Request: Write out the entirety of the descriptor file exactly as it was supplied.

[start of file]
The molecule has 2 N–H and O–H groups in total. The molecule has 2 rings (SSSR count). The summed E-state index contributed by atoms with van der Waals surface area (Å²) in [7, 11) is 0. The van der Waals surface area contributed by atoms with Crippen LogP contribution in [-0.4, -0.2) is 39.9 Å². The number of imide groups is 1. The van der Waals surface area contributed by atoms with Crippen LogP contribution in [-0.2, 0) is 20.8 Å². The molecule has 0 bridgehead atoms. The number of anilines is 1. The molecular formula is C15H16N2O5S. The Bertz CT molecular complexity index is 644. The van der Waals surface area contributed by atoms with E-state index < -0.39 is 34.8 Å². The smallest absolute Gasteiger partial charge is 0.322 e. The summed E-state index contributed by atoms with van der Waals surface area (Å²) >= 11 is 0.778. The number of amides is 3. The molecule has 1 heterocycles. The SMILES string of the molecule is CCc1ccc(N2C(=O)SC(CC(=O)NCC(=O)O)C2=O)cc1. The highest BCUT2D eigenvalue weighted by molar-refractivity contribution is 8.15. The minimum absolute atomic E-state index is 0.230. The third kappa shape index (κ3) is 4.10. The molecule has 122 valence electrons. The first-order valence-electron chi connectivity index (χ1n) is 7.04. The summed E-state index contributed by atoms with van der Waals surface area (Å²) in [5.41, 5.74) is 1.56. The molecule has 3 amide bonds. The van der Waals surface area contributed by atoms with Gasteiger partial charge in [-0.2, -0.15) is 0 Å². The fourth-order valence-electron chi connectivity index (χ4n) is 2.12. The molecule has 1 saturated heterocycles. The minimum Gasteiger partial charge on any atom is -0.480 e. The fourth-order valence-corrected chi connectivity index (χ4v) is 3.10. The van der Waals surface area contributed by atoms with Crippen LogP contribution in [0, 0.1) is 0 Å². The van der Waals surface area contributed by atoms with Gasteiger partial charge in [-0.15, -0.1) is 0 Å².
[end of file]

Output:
The molecule has 2 N–H and O–H groups in total. The molecule has 2 rings (SSSR count). The summed E-state index contributed by atoms with van der Waals surface area (Å²) in [7, 11) is 0. The van der Waals surface area contributed by atoms with Crippen LogP contribution in [-0.4, -0.2) is 39.9 Å². The number of imide groups is 1. The van der Waals surface area contributed by atoms with Crippen LogP contribution in [-0.2, 0) is 20.8 Å². The molecule has 0 bridgehead atoms. The number of anilines is 1. The molecular formula is C15H16N2O5S. The Bertz CT molecular complexity index is 644. The van der Waals surface area contributed by atoms with E-state index < -0.39 is 34.8 Å². The smallest absolute Gasteiger partial charge is 0.322 e. The summed E-state index contributed by atoms with van der Waals surface area (Å²) >= 11 is 0.778. The number of amides is 3. The molecule has 1 heterocycles. The SMILES string of the molecule is CCc1ccc(N2C(=O)SC(CC(=O)NCC(=O)O)C2=O)cc1. The highest BCUT2D eigenvalue weighted by molar-refractivity contribution is 8.15. The minimum absolute atomic E-state index is 0.230. The third kappa shape index (κ3) is 4.10. The molecule has 122 valence electrons. The first-order valence-electron chi connectivity index (χ1n) is 7.04. The summed E-state index contributed by atoms with van der Waals surface area (Å²) in [5.41, 5.74) is 1.56. The molecule has 3 amide bonds. The van der Waals surface area contributed by atoms with Gasteiger partial charge in [-0.2, -0.15) is 0 Å². The fourth-order valence-electron chi connectivity index (χ4n) is 2.12. The molecule has 1 saturated heterocycles. The minimum Gasteiger partial charge on any atom is -0.480 e. The fourth-order valence-corrected chi connectivity index (χ4v) is 3.10. The van der Waals surface area contributed by atoms with Crippen LogP contribution in [0, 0.1) is 0 Å². The van der Waals surface area contributed by atoms with Gasteiger partial charge in [-0.15, -0.1) is 0 Å².